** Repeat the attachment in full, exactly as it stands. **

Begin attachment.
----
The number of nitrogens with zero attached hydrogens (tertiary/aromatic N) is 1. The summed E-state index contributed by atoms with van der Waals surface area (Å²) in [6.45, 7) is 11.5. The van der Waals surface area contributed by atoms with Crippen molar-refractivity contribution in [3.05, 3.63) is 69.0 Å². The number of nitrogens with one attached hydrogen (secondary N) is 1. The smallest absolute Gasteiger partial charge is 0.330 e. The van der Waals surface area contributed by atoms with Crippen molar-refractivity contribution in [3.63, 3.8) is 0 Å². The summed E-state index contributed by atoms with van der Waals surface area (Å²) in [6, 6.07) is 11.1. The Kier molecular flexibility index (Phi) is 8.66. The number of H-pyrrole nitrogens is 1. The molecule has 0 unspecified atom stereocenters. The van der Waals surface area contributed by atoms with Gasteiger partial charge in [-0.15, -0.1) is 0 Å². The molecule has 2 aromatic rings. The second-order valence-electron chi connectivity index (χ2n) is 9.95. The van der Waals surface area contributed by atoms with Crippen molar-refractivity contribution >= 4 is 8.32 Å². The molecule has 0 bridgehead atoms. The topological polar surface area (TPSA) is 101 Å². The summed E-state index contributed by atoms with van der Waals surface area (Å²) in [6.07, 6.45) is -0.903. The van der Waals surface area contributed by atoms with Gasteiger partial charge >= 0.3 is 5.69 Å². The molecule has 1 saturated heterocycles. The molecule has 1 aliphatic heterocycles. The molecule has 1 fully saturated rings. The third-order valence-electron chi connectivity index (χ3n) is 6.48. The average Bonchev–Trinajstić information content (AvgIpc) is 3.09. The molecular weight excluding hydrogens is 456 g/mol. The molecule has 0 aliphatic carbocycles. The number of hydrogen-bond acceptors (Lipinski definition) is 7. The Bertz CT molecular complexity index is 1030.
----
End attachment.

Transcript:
The number of nitrogens with zero attached hydrogens (tertiary/aromatic N) is 1. The summed E-state index contributed by atoms with van der Waals surface area (Å²) in [6.45, 7) is 11.5. The van der Waals surface area contributed by atoms with Crippen molar-refractivity contribution in [3.05, 3.63) is 69.0 Å². The number of nitrogens with one attached hydrogen (secondary N) is 1. The smallest absolute Gasteiger partial charge is 0.330 e. The van der Waals surface area contributed by atoms with Crippen molar-refractivity contribution in [3.63, 3.8) is 0 Å². The summed E-state index contributed by atoms with van der Waals surface area (Å²) in [6, 6.07) is 11.1. The Kier molecular flexibility index (Phi) is 8.66. The number of H-pyrrole nitrogens is 1. The molecule has 0 unspecified atom stereocenters. The van der Waals surface area contributed by atoms with Gasteiger partial charge in [-0.15, -0.1) is 0 Å². The molecule has 2 aromatic rings. The second-order valence-electron chi connectivity index (χ2n) is 9.95. The van der Waals surface area contributed by atoms with Crippen molar-refractivity contribution >= 4 is 8.32 Å². The molecule has 0 bridgehead atoms. The topological polar surface area (TPSA) is 101 Å². The summed E-state index contributed by atoms with van der Waals surface area (Å²) in [6.07, 6.45) is -0.903. The van der Waals surface area contributed by atoms with Gasteiger partial charge >= 0.3 is 5.69 Å². The molecule has 1 saturated heterocycles. The molecule has 1 aliphatic heterocycles. The molecule has 1 fully saturated rings. The third-order valence-electron chi connectivity index (χ3n) is 6.48. The average Bonchev–Trinajstić information content (AvgIpc) is 3.09. The molecular weight excluding hydrogens is 456 g/mol. The molecule has 0 aliphatic carbocycles. The number of hydrogen-bond acceptors (Lipinski definition) is 7. The Bertz CT molecular complexity index is 1030.